July 17, 2019

Standing under the open skies in the scorching heat in Sakhi Pull Bazar of Jamrud Tehsil, Naheed Afridi addresses the local tribesmen and asks them to cast their votes in her favour for the PK-06 constituency.

Fielded by the Awami National Party (ANP), Naheed Afridi is contesting in first ever provincial assembly polls in the militancy-hit merged districts (formerly FATA). She is the only woman contestant in the three provincial constituencies of Khyber Tribal District, including PK-05, PK-06 and PK-07. Another female candidate, Malasa, has been fielded by Jamaat-e-Islami; she is also contesting the elections on a general seat for first time, from PK-09 Kurram II.

The Election Commission of Pakistan (ECP) had earlier announced the holding of the first-ever provincial assembly elections on 16 general seats on July 20, 2019 in the newly-merged-tribal districts of KP. Under the 25th constitutional amendment, the tribal areas were merged with Khyber Pakhtunkhwa on May 31, 2018, giving tribesmen their representation in the provincial assembly for the first time.

Naheed Afridi, who hails from the Zakha Khel tribe of Landi Kotal Tehsil, says she realises that taking part in the polls from the conservative area of Khyber Tribal District will not be an easy task for her, but she took the bold step in order to be able to raise her voice for the voiceless, more specifically, women. “I am contesting elections from an area where women are confined to their homes, and getting involved in politics is out of the question,” she remarks.

Being an active social worker and a founding member of Thakra Qabaili Khuwinday, (Hardworking Tribal Sisters), a group working for the empowerment of tribal women, Nahid shared that the ANP party had decided to field her from PK-06 constituency rather than from PK-05, to which she originally belongs. Interestingly, even her vote is registered in PK-05.

The total number of registered male and female voters in Khyber Tribal District is 532,087; this includes 301,015 male and 231,072 female voters, who constitute 57 per cent and 43 per cent of the constituency respectively. A total of 22 male candidates from PK-105, 19 male and a female candidate from PK-06 and 23 candidates from PK-07 are contesting the polls.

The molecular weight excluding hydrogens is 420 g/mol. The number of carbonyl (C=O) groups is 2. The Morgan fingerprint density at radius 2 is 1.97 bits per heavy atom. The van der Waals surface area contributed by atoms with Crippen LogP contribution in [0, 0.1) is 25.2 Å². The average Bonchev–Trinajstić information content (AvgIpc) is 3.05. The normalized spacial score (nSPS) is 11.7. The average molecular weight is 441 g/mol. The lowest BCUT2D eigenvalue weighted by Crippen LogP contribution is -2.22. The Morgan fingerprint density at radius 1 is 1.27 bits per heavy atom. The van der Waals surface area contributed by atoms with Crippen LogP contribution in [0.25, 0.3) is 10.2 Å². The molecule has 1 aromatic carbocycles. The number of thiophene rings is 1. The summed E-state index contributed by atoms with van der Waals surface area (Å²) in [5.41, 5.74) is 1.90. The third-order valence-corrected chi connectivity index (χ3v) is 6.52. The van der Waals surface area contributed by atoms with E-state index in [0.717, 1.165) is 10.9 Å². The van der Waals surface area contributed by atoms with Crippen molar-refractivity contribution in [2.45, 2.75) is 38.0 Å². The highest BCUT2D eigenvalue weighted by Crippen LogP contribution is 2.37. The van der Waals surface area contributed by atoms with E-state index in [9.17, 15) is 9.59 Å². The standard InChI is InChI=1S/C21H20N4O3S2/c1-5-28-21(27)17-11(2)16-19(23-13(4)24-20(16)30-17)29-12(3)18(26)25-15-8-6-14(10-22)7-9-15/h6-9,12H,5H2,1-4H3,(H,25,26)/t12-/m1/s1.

“I run a door-to-door campaign, hold corner meetings and visit each and every shop in all the local bazaars of Jamrud Tehsil to persuade voters to change their minds,” she informs Newsline. She added that while campaigning in villages and homes, females are proud to find a single woman holding her own in the male-dominated society of Khyber Tribal District. “Females have promised to cast their votes in my favour,” she claims.

“Polls here are fought on the basis of wealth and resources, and this is the first step aimed at changing the political behaviour of the people, specifically females” says Naheed. “During my election campaign, I stress that women come forward and fight for their rights, because no one else is going to do it for them.”


Around 89 polling stations have been set up, among them 48 for male voters, 38 for female, while three are for both sexes . There are in all, 306 polling booths, 182 for male voters and 148 for female voters in the PK-06 constituency.

“I am facing challenges from local journalists and political workers on social media. Their humiliating posts [are intended] to discourage me as a female political aspirant instead of giving me courage and patronising me,” she says regretfully.

“The 20 or so male candidates in this constituency do not face any such problem. I have stopped reading these abusive posts because it is highly discouraging. I am only focusing on my own election campaign,” she adds.

A female is always a soft target for the males in society, says Naheed, “but such appalling behaviour against me and my party will not make me pull back even an inch from my political activities. I may not win the polls but my entry as a female candidate in the field will pave the way and give others the courage to take part in the upcoming general, provincial and local government polls,” she says hopefully.

“I am facing the challenges, the abusive language and other problems for now so that females entering politics in the future face fewer problems than me and do not hesitate to take an active part in the country’s politics.”

“I do not have the resources and the wealth but I have a sound ideology. I will focus on education, the restoration of peace, development and other female-centric problems,” Naheed Afridi concludes.

Farid Shinwari is a Peshawar and FATA-based journalist who writes for a number of leading publications.

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